You'll be operating at a poor hourly rate, but at least you'll be earning money. I can only rattle off the number of things I did for pennies just to save money to travel before we started making a proper income several years later. It was poor use of my time, sure, but a dollar more in the bank is a dollar more you can spend on your trip and an hour working is an hour occupied where you're not spending money.
If you can't bring yourself to do that, well, you probably shouldn't crowdfund your dream trip.
That just leaves a few other options:
- Get a (second or third) job and work for the money.
- Find a hobby, perfect it, and sell your time to people who need it.
- Do menial chores and make up the difference.
- Build your site anyway and make it succeed purely off of your passion.
- Save longer.
- Combine all of the above for the biggest bang
Notice the one thing that isn't on the list? Asking other people for money in exchange for nothing of value in return.
Now, I spent an hour of my time writing this letter. So in order to repay me, please send $100 via PayPal to cover my freelance rate. I may have done nothing for you except save you some time on your campaign, and I'm not offering any perks, but I would love it if you gave me some money anyway.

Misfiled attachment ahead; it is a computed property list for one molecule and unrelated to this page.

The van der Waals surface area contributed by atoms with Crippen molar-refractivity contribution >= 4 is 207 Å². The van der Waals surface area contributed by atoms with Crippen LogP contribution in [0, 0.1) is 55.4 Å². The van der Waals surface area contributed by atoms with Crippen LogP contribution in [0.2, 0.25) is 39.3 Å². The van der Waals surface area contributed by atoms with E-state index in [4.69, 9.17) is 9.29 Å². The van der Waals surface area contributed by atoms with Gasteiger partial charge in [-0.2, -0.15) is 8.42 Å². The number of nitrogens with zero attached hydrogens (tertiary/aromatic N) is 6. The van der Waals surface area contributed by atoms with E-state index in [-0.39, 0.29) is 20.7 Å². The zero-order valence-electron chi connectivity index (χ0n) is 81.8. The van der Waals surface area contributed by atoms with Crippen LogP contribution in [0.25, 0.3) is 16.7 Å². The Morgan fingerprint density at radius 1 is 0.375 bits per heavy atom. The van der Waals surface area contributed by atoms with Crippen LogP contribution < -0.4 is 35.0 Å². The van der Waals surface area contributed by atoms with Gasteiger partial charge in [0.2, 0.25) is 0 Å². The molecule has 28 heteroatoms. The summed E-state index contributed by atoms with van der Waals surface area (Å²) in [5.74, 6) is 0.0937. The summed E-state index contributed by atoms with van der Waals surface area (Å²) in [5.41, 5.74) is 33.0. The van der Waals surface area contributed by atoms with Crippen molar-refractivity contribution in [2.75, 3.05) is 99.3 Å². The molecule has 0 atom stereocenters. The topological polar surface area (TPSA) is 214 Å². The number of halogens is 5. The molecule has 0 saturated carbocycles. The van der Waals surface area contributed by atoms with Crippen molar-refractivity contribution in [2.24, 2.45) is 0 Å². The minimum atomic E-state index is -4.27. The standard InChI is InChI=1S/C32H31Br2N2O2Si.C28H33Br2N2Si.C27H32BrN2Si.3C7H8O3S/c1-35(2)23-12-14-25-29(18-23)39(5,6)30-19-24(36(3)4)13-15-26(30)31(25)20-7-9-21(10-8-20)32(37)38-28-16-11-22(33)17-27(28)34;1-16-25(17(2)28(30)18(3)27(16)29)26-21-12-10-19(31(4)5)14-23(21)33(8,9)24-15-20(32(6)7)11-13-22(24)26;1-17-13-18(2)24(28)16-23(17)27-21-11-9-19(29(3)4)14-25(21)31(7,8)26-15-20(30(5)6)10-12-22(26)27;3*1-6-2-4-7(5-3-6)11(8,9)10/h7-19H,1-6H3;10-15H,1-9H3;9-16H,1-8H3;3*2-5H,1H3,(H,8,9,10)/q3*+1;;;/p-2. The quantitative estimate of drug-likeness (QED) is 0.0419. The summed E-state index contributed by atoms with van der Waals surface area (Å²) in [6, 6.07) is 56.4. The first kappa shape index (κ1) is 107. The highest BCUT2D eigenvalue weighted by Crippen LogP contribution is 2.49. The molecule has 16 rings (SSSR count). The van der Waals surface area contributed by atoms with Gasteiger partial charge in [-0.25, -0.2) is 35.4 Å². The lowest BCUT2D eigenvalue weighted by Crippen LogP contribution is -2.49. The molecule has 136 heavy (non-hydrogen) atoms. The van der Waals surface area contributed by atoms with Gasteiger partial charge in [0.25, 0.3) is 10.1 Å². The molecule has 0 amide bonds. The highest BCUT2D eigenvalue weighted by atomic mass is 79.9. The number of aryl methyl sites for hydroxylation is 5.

After all, that is what you just asked me to do.
-Living the Dream
P.S.: It has now been well over a year since we wrote this post and no one has sent us the $100 we asked for yet we still receive these emails over and over again. In fact, we've received even more emails saying “I read your post but my campaign is different.” Here's a hint: Unless you follow the tips we mentioned, it is not. If you email us with that pitch, I'm going to have to ask for double.
Disclaimer: This post was written because we receive many emails per month asking for donations, write-ups, shares, and promotion of crowdfunding pages so others can travel. While we are not against crowdfunding for traveling, as many great businesses were founded via this method, we are not fans of people just asking for money as a handout for something that has no return for anyone but the person asking for it. If you are a regular reader of this site who stumbled upon this post, we are not directing this at you. We just couldn't take the barrage of emails any longer and had to respond and start a conversation.
So, what are your thoughts on crowdfunding for travel? Would you do it or have you done it? Would you donate to someone who is? Let us know by commenting below! But be warned, linking to your own campaign will not be published!
About the Author: Jeremy is a full-time travel writer based in Pittsburgh and primary author of this site. He has been to 70+ countries on five continents and seeks out new food, adventure activities, and off-the-beaten-path experiences wherever he travels.